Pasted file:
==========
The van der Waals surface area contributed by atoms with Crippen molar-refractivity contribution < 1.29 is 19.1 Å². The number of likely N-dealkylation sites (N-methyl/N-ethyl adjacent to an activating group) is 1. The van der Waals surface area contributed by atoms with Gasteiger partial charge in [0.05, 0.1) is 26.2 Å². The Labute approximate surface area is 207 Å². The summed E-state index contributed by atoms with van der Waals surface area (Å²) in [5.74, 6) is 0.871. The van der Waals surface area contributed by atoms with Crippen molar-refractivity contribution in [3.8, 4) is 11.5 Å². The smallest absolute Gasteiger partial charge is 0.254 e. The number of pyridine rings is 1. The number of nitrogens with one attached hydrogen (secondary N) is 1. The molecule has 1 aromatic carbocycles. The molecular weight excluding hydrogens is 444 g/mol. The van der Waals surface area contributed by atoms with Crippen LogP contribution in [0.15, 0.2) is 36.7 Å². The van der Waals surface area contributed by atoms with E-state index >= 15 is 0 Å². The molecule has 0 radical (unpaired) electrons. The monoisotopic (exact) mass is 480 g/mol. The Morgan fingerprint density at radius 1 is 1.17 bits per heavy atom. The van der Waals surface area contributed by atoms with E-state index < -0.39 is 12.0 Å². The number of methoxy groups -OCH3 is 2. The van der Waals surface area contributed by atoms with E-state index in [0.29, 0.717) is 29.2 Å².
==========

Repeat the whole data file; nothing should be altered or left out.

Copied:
The van der Waals surface area contributed by atoms with Crippen molar-refractivity contribution < 1.29 is 19.1 Å². The number of likely N-dealkylation sites (N-methyl/N-ethyl adjacent to an activating group) is 1. The van der Waals surface area contributed by atoms with Gasteiger partial charge in [0.05, 0.1) is 26.2 Å². The Labute approximate surface area is 207 Å². The summed E-state index contributed by atoms with van der Waals surface area (Å²) in [5.74, 6) is 0.871. The van der Waals surface area contributed by atoms with Crippen molar-refractivity contribution in [3.8, 4) is 11.5 Å². The smallest absolute Gasteiger partial charge is 0.254 e. The number of pyridine rings is 1. The number of nitrogens with one attached hydrogen (secondary N) is 1. The molecule has 1 aromatic carbocycles. The molecular weight excluding hydrogens is 444 g/mol. The van der Waals surface area contributed by atoms with Crippen LogP contribution in [0.15, 0.2) is 36.7 Å². The van der Waals surface area contributed by atoms with E-state index >= 15 is 0 Å². The molecule has 0 radical (unpaired) electrons. The monoisotopic (exact) mass is 480 g/mol. The Morgan fingerprint density at radius 1 is 1.17 bits per heavy atom. The van der Waals surface area contributed by atoms with E-state index < -0.39 is 12.0 Å². The number of methoxy groups -OCH3 is 2. The van der Waals surface area contributed by atoms with E-state index in [0.29, 0.717) is 29.2 Å².